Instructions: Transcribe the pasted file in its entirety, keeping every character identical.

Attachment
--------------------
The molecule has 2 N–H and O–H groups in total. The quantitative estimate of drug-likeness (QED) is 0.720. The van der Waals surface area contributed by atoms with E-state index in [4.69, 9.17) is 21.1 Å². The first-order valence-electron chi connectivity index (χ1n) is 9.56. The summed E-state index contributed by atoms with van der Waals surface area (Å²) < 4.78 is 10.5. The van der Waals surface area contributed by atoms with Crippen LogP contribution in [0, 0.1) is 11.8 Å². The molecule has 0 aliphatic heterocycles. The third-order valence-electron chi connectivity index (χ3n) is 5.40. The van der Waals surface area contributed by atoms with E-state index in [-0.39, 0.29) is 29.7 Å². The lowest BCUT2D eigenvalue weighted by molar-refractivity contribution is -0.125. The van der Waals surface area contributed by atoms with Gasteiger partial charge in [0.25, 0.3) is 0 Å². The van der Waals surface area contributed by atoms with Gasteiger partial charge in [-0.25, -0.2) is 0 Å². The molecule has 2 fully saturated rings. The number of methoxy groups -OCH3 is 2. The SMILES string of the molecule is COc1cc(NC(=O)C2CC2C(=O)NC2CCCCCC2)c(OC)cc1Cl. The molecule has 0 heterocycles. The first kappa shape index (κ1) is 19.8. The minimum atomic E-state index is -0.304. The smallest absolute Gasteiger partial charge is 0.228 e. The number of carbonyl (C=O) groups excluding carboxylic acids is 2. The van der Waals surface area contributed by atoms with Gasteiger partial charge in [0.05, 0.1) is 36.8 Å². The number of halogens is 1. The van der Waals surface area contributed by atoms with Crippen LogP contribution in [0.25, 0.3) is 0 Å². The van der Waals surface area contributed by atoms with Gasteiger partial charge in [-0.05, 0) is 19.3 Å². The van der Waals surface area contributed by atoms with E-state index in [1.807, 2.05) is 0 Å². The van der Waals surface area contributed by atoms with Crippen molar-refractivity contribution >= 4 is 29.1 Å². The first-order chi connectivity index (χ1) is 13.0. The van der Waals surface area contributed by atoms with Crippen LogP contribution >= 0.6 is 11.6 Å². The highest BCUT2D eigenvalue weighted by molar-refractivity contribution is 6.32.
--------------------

The molecule has 2 N–H and O–H groups in total. The quantitative estimate of drug-likeness (QED) is 0.720. The van der Waals surface area contributed by atoms with E-state index in [4.69, 9.17) is 21.1 Å². The first-order valence-electron chi connectivity index (χ1n) is 9.56. The summed E-state index contributed by atoms with van der Waals surface area (Å²) < 4.78 is 10.5. The van der Waals surface area contributed by atoms with Crippen LogP contribution in [0, 0.1) is 11.8 Å². The molecule has 0 aliphatic heterocycles. The third-order valence-electron chi connectivity index (χ3n) is 5.40. The van der Waals surface area contributed by atoms with E-state index in [-0.39, 0.29) is 29.7 Å². The lowest BCUT2D eigenvalue weighted by molar-refractivity contribution is -0.125. The van der Waals surface area contributed by atoms with Gasteiger partial charge in [0.25, 0.3) is 0 Å². The van der Waals surface area contributed by atoms with Gasteiger partial charge in [-0.25, -0.2) is 0 Å². The molecule has 2 fully saturated rings. The number of methoxy groups -OCH3 is 2. The SMILES string of the molecule is COc1cc(NC(=O)C2CC2C(=O)NC2CCCCCC2)c(OC)cc1Cl. The molecule has 0 heterocycles. The first kappa shape index (κ1) is 19.8. The minimum atomic E-state index is -0.304. The smallest absolute Gasteiger partial charge is 0.228 e. The number of carbonyl (C=O) groups excluding carboxylic acids is 2. The van der Waals surface area contributed by atoms with Gasteiger partial charge in [0.05, 0.1) is 36.8 Å². The number of halogens is 1. The van der Waals surface area contributed by atoms with Crippen LogP contribution in [0.25, 0.3) is 0 Å². The van der Waals surface area contributed by atoms with Gasteiger partial charge in [-0.05, 0) is 19.3 Å². The van der Waals surface area contributed by atoms with E-state index in [1.807, 2.05) is 0 Å². The van der Waals surface area contributed by atoms with Crippen molar-refractivity contribution >= 4 is 29.1 Å². The first-order chi connectivity index (χ1) is 13.0. The van der Waals surface area contributed by atoms with Crippen LogP contribution >= 0.6 is 11.6 Å². The highest BCUT2D eigenvalue weighted by molar-refractivity contribution is 6.32.